Seattle, appropriately called the Emerald green city, is where I grew up. A city almost always enveloped in a blue green haze due to the abundance of tall, statuesque trees hugging every street, working as a filter for the struggling sun trying to get her golden fingers through their branches and leaves. She hardly ever wins. A city where its streets are everlastingly damp, evidence of a paused bout of seep-through your clothes rain. And, where a warm but sharp bark colored cup of espresso can at times be described with artistic vocabulary.
As an eight year old, the landscape reminded me of afsanehs, fairy tales, that were usually set up within tree-laden forests filled with magic and wizardry. Being a rabid reader my mind would always whirl with the tales of Kings and their Knights or Queens, and magic genies. It all seemed very feasible. Oh, how I long for that childhood naiveté that weaved enchantment and realism together like intricate patterns on an ah-inspiring Persian rug.
|Scheherazade & King Sharyar|
It is the city where I had my first gooey PB&J sandwich in Ms. Butler’s fifth grade classroom and almost threw up because its rich texture was so foreign, I didn’t know how to handle it. It is also were I received my first glitter decorated Valentine from a straw colored hair boy that I played Tether ball with everyday during recess. He told me that he liked how my hair and eyes were so much darker than his mothers. Isn’t that funny, I laugh every time I remember. And a place where my family and I were able to make into a home.
A home, where my beautiful, hazel eyed Mamman would make outrageously fragrant rice dishes prepared with newly bought items at the only Iranian specialty food store that was available to us at the time. Her dishes would literally bring over our neighbors, intrigued by the combination of perfumes wafting out of our house. Being a true gracious host, she never turned anyone away, but mounded their plates with the rice and all of its trimmings, inviting them to join in on our family meal together.
|Loobia Polow and a piece of tah-dig|
One of these dishes is Loobia Polow or Green Bean Rice. Mundane, it is not. It intertwines green beans, meat, turmeric, tomatoes, and many more ingredients with basmati rice. Infused with a dusting of pulverized saffron, lovingly ground up in a mortar and pestle. In the same pot, you have the tah-dig, the bottom of the pot crust that builds from the basmati, and all of the mixed ingredients’ juices to become the crowning glory of all Persian rice meals. I have had many friends look at me very oddly when I have offered them the crust at the bottom of the pot, I am sure they wanted to head for the door, however, after just one bite, they were bitten!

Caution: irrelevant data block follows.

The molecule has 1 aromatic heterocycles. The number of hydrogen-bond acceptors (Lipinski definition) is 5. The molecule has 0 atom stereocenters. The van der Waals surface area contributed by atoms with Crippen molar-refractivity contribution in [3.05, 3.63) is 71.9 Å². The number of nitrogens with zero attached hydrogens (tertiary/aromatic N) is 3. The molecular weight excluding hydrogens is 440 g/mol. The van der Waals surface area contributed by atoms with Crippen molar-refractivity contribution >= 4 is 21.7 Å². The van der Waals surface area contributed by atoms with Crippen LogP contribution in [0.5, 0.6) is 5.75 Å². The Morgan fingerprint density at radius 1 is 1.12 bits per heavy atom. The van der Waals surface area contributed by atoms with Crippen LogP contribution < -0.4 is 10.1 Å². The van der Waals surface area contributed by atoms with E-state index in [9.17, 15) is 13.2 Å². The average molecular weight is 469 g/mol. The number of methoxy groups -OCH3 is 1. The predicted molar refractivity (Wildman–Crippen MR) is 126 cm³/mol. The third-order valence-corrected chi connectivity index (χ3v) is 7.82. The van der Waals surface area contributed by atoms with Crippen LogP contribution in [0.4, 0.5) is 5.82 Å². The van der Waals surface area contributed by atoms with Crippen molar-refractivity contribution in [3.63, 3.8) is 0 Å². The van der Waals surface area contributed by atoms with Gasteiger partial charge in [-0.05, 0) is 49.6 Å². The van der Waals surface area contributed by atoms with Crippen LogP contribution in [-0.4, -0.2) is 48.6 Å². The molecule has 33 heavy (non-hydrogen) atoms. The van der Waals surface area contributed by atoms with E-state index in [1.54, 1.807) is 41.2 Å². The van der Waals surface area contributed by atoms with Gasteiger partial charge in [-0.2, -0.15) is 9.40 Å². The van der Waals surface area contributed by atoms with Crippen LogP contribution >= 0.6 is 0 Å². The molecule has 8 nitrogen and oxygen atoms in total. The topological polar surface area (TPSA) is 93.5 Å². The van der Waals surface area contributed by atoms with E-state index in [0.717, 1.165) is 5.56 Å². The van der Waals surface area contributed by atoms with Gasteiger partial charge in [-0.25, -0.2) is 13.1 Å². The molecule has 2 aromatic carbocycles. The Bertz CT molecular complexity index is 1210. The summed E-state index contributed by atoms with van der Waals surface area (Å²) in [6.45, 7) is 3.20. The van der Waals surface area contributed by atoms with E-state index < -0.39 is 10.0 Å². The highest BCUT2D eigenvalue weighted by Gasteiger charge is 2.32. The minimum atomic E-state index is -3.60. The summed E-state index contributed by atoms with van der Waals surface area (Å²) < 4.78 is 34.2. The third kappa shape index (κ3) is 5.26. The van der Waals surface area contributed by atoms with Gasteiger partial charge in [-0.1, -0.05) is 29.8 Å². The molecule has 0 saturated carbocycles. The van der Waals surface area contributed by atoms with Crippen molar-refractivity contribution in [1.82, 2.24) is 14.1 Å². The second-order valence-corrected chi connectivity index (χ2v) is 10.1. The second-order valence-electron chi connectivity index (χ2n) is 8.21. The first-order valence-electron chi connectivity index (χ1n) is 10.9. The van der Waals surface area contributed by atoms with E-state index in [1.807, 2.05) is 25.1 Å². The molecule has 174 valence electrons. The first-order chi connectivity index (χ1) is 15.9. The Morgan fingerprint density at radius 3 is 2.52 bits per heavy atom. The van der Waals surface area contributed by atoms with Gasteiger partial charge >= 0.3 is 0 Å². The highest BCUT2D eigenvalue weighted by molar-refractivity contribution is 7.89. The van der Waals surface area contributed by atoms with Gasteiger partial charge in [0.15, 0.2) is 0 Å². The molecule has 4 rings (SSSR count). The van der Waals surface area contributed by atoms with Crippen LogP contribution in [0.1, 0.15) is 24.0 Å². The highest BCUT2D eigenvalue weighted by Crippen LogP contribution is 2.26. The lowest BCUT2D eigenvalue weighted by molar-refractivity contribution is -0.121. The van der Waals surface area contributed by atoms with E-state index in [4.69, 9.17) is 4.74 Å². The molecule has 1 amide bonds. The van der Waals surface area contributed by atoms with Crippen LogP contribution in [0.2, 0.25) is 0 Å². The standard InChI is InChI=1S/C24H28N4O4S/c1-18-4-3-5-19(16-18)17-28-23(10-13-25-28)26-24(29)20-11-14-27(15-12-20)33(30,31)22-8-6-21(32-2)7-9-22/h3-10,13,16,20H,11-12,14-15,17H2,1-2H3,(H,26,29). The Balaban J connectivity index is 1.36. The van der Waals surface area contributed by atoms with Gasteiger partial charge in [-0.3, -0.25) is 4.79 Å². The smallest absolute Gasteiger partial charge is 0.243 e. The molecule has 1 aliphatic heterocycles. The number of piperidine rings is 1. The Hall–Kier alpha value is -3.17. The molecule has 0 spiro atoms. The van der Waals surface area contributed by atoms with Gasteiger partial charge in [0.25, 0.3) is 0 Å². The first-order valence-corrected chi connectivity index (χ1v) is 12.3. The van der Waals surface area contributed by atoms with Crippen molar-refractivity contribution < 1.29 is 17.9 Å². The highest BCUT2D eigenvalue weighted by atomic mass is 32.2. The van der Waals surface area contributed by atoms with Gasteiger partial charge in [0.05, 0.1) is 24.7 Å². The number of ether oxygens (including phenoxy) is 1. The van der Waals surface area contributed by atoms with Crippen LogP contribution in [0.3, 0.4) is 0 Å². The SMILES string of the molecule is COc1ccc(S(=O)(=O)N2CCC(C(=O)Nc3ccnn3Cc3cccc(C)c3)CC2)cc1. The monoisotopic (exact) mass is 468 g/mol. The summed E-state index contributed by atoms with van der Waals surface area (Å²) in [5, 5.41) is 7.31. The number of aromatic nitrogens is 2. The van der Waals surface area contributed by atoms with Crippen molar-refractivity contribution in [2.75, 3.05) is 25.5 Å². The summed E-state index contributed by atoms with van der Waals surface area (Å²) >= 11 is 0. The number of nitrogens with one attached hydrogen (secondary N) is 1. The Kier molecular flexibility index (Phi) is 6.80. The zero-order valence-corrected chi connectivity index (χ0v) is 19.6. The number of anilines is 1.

2 cups basmati rice (soaked in 4 cups of warm water and some salt, at least a half hour prior to cooking)
1 lb fresh green beans cut into equal sized pieces
1 ½ lbs meat cut in ½ inch cubes or ground beef
1 large onion, chopped
½ cup oil- better to use butter or canola, stay away from olive oil since it has a strong aroma
1 can of diced tomatoes-all juices removed or
1 tblsp tomato paste
Juice of one lime
½ tsp ground cinnamon
1 tsp salt
½ tsp black pepper
1 tsp turmeric
1 tsp advieh (Persian spice mix-found at Iranian Specialty Stores)
2 tblsp plain yoghurt
½ tsp saffron powder (either ground in a mortar and pestle with a bit of sugar or in a spice blender) -Dissolve it in a bit of boiling hot water
Sauté your onions and meat in a bit of oil until brown.
Add drained tomatoes, green beans, cinnamon, turmeric, lime juice, salt, and pepper.
Cover and simmer for about an hour on low heat.
Boil water in a nonstick pot.
Pour the drained rice in.
Boil for 5-6 minutes on high heat.
Take out a few grains and pinch between your thumb and forefinger. If it snaps easily, drain the rice into a colander that has been placed in the sink.
In a bowl, mix the yogurt, a couple of drops of the saffron water, a pinch of salt & pepper, and 5-10 tablespoons of the just drained rice.
Putting it all together
In the same pot that you cooked the rice in, pour in your canola oil (or butter) and a couple tablespoons of water.
Spread out the tah-dig mixture carefully in the pot.
Start layering the basmati, Loobia mixture, and advieh. Two spatulas rice, a sprinkle of advieh and two spatulas mixture, continue until you have created a mound inside your pot.
With the spatula handle, poke three holes in the rice.
Pour the remaining saffron water along with a few glugs of oil on top.
Place a couple of kitchen paper towels underneath the lid so that steam does not escape.
Cook for 1 hour on low heat.
Let it cool for 5 minutes without taking the lid off.
Start taking one spatula full at a time and placing them in a serving dish.
Detach the tah-dig with a wooden spatula and serve it in its own dish.
Great served with mast-o-khiar or salad shirazi (recipes to come).
*Image of Queen Scheherazade and King Shahryar via Wikipedia